Ecuadorian teachers boost language proficiency with help from Virtual Service
Paul Siguenza understands the challenges that the National University of Education’s (UNAE) Centro de Idiomas’ (Language Center) 17 teachers face. Before starting his current role as director, he was a language center teacher himself. Providing high-quality instruction to UNAE’s 2,000 students drives Paul, which is why this past spring he participated in Peace Corps’ Virtual Service.
Paul and the UNAE staff wanted to help the students who were struggling to reach a B1 level, a graduation requirement mandated by the Ecuadorian government. Of the 209 students that took the B1 proficiency exam in September 2021, 41 percent did not pass. Limited English exposure in the public schools combined with large class sizes can result in highly qualified students failing to pass. Paul thought a new approach could help prevent some students from having to take the exam multiple times.
Remembering UNAE’s two previous Peace Corps Volunteers, Paul reached out to Peace Corps post staff. At the time, on-the-ground Volunteers wouldn’t arrive in country for at least another year, but the university could have more immediate support through Virtual Service. Four returned Peace Corps Volunteers (RPCVs) agreed to donate their time each week to co-facilitate a two-hour language support session twice a week.
These four Virtual Service Participants – Beverly Hansen (Ecuador 1962-1964), Anne Krawitt (Benin 1984-1987), Maurine “Mickey” Gatto (Ecuador 1968-1970), and Cullen O’Donnell (Ecuador 2017-2020) – prepared for these sessions by collaboratively developing practice activities and prioritizing objectives based on previous B1 assessments.
“Out of the 400 students who participated, only 10 or 11 didn’t reach the B1 level, which is an improvement,” Paul said.
As the 12-week-long project reached its completion, the four Virtual Service Participants and their UNAE counterparts wanted to ensure greater sustainability and further build the school’s capacity. This led them to think about shifting the focus and mentoring the language center’s teachers.
“We decided to have [teacher] workshops, because we’ve learned that we need to restructure the exams and have a format that matches our pedagogical model. We need to innovate and adapt; learning and teaching is changing all the time,” said Tania Rodas, an English teacher at the Learning Center and Virtual Service counterpart.
All four Virtual Service Participants remained dedicated to the UNAE collaboration, continuing for another 26 weeks to address these new project tasks.
“We strategized how to maximize project objectives given busy stakeholder schedules and unanticipated challenges. Working with Virtual Service Participants has been a delight and a real example that there is more than one way to make a difference,” Peace Corps Ecuador’s TEFL Programming and Training Specialist, Ellen Comis, said.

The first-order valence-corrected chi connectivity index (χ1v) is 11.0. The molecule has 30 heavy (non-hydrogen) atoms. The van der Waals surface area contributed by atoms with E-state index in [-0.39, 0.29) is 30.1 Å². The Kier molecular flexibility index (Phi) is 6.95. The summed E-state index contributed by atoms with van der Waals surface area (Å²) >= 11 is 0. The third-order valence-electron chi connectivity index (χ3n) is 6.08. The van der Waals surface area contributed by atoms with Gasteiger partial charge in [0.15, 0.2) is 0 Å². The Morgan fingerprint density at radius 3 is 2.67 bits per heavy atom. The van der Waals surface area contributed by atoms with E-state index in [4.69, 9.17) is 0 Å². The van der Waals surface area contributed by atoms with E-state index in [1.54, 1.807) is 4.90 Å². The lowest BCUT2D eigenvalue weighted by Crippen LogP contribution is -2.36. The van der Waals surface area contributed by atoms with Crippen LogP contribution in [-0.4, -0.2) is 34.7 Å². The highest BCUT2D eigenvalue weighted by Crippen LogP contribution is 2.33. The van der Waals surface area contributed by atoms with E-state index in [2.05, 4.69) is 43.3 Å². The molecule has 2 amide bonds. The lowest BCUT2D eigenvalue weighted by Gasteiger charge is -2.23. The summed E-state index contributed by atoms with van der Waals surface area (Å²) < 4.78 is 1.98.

To start, Beverly and Mickey created a workshop schedule that included concepts, theories, and resources. The four Participants then divvied up the participating UNAE teachers; allowing them to allocate more time for each UNAE teacher to ask questions and get one-on-one assistance. For consistency among the groups, Mickey developed a standard lesson structure.
“The idea behind this [approach] was to make it very personalized for the language center teachers. Having smaller groups helps each teacher get close attention,” Paul said.
Having this kind of help is an amazing and rewarding experience for us as teachers.Tania Rodas
In addition to their hour-long Thursday workshops, Beverly, Mickey, Cullen, and Anne met with each other to discuss their delivery. They wanted to approach their role as workshop facilitators to make space for the teachers to discuss the exam format among themselves, flag sections that could be confusing for students, and build upon the teachers’ ideas. Each week, the Participants sent their lessons and resources to Tania to upload on UNAE’s Moodle platform for future use.
“Collaboration with UNAE has been wonderful. Both Paul and Tania are supportive, engaging, willing to listen, and willing to adapt the workshop according to our suggestions,” said Mickey.
The UNAE team had a similarly positive experience.
“Having this kind of help is an amazing and rewarding experience for us as teachers. I’m sure we’ll have good results. I think many of the students who attended the first portion could pass the exam,” said Tania.
Paul went on to add, “I’m grateful for all the willingness from everyone at Peace Corps to collaborate on solutions. That willingness has helped us structure and organize these two [virtual] projects to support UNAE students and teachers.”
The participating UNAE teachers and four Virtual Service Participants will be awarded 30-hour certificates once the workshops are complete. Paul hopes that this certificate detailing their hard work will motivate teachers to continue their professional development. As of December 2022, 96 percent of students have obtained their B1, a 53percent increase.
What does the future look like for UNAE? The entire team is excited to welcome an in-person volunteer this April. The Language Center is also expanding its language offerings to include French.
UNAE’s commitment to education is just one reason why they are a valued Peace Corps partner. We can’t wait to see what the team accomplishes in the next two years with their Volunteer.